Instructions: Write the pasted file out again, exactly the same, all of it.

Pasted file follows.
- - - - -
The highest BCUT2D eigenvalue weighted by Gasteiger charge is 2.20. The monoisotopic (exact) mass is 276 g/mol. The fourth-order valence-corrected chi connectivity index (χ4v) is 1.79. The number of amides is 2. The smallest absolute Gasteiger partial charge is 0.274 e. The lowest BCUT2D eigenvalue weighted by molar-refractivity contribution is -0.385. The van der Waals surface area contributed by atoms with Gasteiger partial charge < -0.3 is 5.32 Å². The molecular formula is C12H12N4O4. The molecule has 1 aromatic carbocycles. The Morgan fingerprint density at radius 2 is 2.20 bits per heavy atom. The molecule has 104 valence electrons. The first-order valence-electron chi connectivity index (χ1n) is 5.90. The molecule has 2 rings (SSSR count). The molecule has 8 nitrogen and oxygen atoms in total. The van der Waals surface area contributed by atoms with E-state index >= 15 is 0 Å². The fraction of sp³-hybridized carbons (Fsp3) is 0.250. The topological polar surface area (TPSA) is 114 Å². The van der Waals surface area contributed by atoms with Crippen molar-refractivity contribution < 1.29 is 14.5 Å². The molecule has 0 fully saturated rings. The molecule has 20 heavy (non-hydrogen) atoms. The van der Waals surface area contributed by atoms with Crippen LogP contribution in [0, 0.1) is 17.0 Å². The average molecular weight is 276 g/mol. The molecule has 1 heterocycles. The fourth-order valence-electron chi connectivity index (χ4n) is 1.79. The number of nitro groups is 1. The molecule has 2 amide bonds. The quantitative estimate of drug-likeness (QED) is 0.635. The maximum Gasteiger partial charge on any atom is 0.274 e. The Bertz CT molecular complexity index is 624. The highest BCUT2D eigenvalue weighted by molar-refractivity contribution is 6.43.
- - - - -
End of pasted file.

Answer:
The highest BCUT2D eigenvalue weighted by Gasteiger charge is 2.20. The monoisotopic (exact) mass is 276 g/mol. The fourth-order valence-corrected chi connectivity index (χ4v) is 1.79. The number of amides is 2. The smallest absolute Gasteiger partial charge is 0.274 e. The lowest BCUT2D eigenvalue weighted by molar-refractivity contribution is -0.385. The van der Waals surface area contributed by atoms with Gasteiger partial charge < -0.3 is 5.32 Å². The molecular formula is C12H12N4O4. The molecule has 1 aromatic carbocycles. The Morgan fingerprint density at radius 2 is 2.20 bits per heavy atom. The molecule has 104 valence electrons. The first-order valence-electron chi connectivity index (χ1n) is 5.90. The molecule has 2 rings (SSSR count). The molecule has 8 nitrogen and oxygen atoms in total. The van der Waals surface area contributed by atoms with E-state index >= 15 is 0 Å². The fraction of sp³-hybridized carbons (Fsp3) is 0.250. The topological polar surface area (TPSA) is 114 Å². The van der Waals surface area contributed by atoms with Crippen molar-refractivity contribution < 1.29 is 14.5 Å². The molecule has 0 fully saturated rings. The molecule has 20 heavy (non-hydrogen) atoms. The van der Waals surface area contributed by atoms with Crippen LogP contribution in [0, 0.1) is 17.0 Å². The average molecular weight is 276 g/mol. The molecule has 1 heterocycles. The fourth-order valence-electron chi connectivity index (χ4n) is 1.79. The number of nitro groups is 1. The molecule has 2 amide bonds. The quantitative estimate of drug-likeness (QED) is 0.635. The maximum Gasteiger partial charge on any atom is 0.274 e. The Bertz CT molecular complexity index is 624. The highest BCUT2D eigenvalue weighted by molar-refractivity contribution is 6.43.